As we approach Emancipation Day, the international celebration of one of the biggest and longest human rights struggles ever, gspottt turns our attention, in a series of pieces over the next several days, to questions of human rights.
Since late last year, GLBT groups in Trinidad & Tobago have deepened our participation in a coalition of 17 Latin American and Caribbean organizations and networks that since 2007 has been working on gender expression, gender identity and sexual orientation issues in the Inter-American Human Rights system, in partnership with Global Rights, a human rights advocacy group in Washington DC. Next weekend we will update you on our participation in the OAS (Organization of American States) 39th General Assembly meeting in Honduras last month, and what the T&T Government promised to do there.
Through this Latin American coalition and another, Commonwealth-focused one, Trinidad & Tobago citizens and our organizations are part of ongoing collaborative efforts to advance human rights for GLBT people and address the ways in which the criminalization of same-sex intimacy in our laws violates those rights.
On October 24 of last year, the Latin American and Caribbean coalition was granted a hearing by the Inter-American Commission on Human Rights, the first time in its history that the Commission (which has been in the news here of late) held a thematic hearing on human rights violations related to gender expression, gender identity and sexual orientation. The specific focus of the hearing was on the intersections between discrimination and violence based on gender expression, gender identity and sexual orientation, and other forms of intolerance, namely those based on gender, age, socio-economic status and race/ethnicity.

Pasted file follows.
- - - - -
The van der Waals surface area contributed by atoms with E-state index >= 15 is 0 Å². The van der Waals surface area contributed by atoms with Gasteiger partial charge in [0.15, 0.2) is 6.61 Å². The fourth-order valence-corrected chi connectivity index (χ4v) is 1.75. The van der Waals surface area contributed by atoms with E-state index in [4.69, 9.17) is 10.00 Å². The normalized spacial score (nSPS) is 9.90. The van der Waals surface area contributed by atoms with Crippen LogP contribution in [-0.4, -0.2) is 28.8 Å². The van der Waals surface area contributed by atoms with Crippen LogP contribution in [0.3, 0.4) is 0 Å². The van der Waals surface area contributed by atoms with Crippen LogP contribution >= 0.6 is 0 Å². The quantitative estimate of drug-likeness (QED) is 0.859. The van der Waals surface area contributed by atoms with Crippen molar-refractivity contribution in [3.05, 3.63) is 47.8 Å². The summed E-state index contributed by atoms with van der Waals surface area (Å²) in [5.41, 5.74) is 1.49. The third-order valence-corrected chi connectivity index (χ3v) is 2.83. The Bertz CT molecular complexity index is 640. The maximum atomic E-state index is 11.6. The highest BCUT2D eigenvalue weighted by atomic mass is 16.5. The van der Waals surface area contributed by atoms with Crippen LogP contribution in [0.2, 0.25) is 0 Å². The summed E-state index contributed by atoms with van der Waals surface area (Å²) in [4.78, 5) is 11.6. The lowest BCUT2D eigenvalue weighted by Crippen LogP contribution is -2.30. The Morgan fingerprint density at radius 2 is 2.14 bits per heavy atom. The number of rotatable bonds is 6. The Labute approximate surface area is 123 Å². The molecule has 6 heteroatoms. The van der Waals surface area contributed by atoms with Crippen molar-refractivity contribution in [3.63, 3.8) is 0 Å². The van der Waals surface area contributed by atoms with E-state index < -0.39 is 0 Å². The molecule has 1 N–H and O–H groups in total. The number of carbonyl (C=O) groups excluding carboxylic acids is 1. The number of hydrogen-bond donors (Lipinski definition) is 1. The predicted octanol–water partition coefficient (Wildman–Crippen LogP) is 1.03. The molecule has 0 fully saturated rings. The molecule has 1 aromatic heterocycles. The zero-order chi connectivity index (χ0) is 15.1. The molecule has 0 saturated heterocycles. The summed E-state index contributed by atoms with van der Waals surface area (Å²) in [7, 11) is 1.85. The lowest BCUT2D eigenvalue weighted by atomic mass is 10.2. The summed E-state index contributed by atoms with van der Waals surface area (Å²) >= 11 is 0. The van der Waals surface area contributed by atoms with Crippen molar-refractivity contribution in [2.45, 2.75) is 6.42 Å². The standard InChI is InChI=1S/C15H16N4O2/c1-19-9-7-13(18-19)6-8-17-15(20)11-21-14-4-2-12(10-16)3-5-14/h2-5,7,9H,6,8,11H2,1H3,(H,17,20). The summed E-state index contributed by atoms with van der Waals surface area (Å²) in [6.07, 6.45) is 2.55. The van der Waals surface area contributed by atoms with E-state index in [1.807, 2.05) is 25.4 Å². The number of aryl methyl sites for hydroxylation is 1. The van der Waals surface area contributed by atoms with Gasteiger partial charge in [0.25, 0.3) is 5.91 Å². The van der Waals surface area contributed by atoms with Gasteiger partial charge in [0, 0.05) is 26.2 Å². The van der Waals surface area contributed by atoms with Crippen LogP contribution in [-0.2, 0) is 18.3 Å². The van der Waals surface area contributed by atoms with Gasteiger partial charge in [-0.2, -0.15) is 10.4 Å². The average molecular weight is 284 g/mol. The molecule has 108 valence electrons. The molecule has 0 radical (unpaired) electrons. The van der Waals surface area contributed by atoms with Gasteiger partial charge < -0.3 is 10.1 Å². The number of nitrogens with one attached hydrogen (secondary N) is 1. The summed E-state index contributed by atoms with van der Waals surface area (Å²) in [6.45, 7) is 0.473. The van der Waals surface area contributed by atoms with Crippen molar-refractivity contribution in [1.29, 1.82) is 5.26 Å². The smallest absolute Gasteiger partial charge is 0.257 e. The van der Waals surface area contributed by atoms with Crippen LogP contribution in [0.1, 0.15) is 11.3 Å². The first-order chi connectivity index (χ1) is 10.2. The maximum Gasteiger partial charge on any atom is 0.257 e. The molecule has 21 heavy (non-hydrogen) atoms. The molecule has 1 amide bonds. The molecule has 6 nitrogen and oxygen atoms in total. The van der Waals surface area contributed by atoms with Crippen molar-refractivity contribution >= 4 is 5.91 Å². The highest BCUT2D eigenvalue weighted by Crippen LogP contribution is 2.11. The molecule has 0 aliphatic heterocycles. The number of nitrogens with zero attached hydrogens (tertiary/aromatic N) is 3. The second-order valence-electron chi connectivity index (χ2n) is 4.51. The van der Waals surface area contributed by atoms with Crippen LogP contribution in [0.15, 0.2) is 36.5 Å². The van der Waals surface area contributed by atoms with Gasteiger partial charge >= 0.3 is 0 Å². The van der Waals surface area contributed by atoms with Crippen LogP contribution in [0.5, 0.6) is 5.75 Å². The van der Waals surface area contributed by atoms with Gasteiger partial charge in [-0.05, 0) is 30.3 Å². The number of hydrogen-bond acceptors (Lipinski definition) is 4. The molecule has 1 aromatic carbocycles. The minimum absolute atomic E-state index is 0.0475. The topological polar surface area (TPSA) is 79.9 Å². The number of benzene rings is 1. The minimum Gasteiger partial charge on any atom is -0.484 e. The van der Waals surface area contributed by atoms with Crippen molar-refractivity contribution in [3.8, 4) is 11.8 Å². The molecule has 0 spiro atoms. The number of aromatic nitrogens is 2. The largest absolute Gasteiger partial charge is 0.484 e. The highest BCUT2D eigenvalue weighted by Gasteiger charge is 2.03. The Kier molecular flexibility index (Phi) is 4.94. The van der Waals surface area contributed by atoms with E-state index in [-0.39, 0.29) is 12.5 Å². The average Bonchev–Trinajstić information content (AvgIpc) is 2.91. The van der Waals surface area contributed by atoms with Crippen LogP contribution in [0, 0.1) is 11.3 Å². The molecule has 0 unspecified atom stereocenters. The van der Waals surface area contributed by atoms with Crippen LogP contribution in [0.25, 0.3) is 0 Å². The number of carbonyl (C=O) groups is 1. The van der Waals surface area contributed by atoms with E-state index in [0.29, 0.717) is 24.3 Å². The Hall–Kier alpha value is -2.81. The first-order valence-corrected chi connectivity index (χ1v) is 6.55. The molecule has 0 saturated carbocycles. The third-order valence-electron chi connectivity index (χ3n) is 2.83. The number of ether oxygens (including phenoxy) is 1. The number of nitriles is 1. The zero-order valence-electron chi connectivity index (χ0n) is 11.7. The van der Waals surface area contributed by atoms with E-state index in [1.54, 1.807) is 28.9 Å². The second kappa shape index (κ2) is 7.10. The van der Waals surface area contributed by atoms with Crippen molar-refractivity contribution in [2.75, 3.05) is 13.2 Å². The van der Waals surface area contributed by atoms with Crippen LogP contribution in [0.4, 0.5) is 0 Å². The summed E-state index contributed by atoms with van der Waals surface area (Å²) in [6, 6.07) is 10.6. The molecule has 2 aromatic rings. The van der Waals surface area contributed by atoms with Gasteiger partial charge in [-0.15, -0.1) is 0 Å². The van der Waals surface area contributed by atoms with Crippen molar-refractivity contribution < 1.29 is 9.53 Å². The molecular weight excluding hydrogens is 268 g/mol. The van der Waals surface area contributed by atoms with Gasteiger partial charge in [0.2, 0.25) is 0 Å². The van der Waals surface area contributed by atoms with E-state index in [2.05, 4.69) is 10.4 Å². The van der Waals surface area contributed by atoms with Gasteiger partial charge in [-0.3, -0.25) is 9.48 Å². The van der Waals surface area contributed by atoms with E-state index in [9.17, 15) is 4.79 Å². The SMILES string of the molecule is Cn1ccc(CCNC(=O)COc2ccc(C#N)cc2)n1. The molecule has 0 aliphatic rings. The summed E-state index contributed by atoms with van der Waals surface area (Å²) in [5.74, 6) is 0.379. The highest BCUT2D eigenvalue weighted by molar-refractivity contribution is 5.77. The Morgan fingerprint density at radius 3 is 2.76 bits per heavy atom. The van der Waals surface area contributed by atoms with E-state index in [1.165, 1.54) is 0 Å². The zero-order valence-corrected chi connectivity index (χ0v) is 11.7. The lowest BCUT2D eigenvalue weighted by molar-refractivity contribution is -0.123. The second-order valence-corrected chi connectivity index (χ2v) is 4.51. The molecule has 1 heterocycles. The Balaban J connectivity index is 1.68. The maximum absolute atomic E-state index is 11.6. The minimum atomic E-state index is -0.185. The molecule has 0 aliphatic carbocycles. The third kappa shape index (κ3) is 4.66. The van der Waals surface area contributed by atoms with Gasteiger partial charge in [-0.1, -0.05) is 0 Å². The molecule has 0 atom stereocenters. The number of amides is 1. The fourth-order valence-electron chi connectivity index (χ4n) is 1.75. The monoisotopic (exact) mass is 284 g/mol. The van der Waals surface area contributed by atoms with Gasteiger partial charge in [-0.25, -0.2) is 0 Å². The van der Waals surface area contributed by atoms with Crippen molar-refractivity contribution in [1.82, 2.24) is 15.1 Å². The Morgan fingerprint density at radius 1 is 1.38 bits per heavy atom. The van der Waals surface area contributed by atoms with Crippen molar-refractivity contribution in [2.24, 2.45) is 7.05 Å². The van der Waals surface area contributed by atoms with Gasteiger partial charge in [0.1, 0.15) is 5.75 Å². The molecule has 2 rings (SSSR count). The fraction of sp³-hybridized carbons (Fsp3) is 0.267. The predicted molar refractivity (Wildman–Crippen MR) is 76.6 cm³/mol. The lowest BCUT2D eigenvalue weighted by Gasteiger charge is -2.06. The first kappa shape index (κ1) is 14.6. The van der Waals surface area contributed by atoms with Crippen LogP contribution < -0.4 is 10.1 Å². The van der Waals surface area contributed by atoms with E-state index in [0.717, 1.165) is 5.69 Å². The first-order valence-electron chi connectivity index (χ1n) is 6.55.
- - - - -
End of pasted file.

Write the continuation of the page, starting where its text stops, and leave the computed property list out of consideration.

The presentation to the Commission on the Anglophone Caribbean by human rights lawyer (and former T&T resident) Joel Simpson focused on the region’s sodomy laws and their impact on human rights. The violence many in the gay community here are aware has happened, largely unchecked, to many local users of a well-known website was raised before this international forum in order to illustrate how in Trinidad & Tobago these laws prevent victims from seeking justice. The presentation also drew attention to the intersection between our sodomy laws and access to health.
T&T Police and Ministry of National Security officials had no response when the pattern of attacks was brought to their attention in January 2008.
2. English-speaking Caribbean: intersectionality of forms of discrimination and the impact of sodomy laws
In the Anglophone Caribbean, discrimination on the grounds of sexual orientation and gender often intersect with other socio-economic conditions. Post-colonial, English-speaking Caribbean countries still have laws criminalizing same-sex intimacy on their statute books. These statutes contravene international human rights law, as consistently reflected by international and regional jurisprudence. Poverty, and socio-economic disadvantage, is a major factor in human rights violations against LGBT people in the Caribbean where discriminatory laws trigger dynamics of socio-cultural exclusion for persons based on their perceived or actual sexual orientation and gender identity. Here, examples from four Anglo-Caribbean countries will be highlighted: Barbados, Jamaica, Trinidad and Tobago, and Guyana.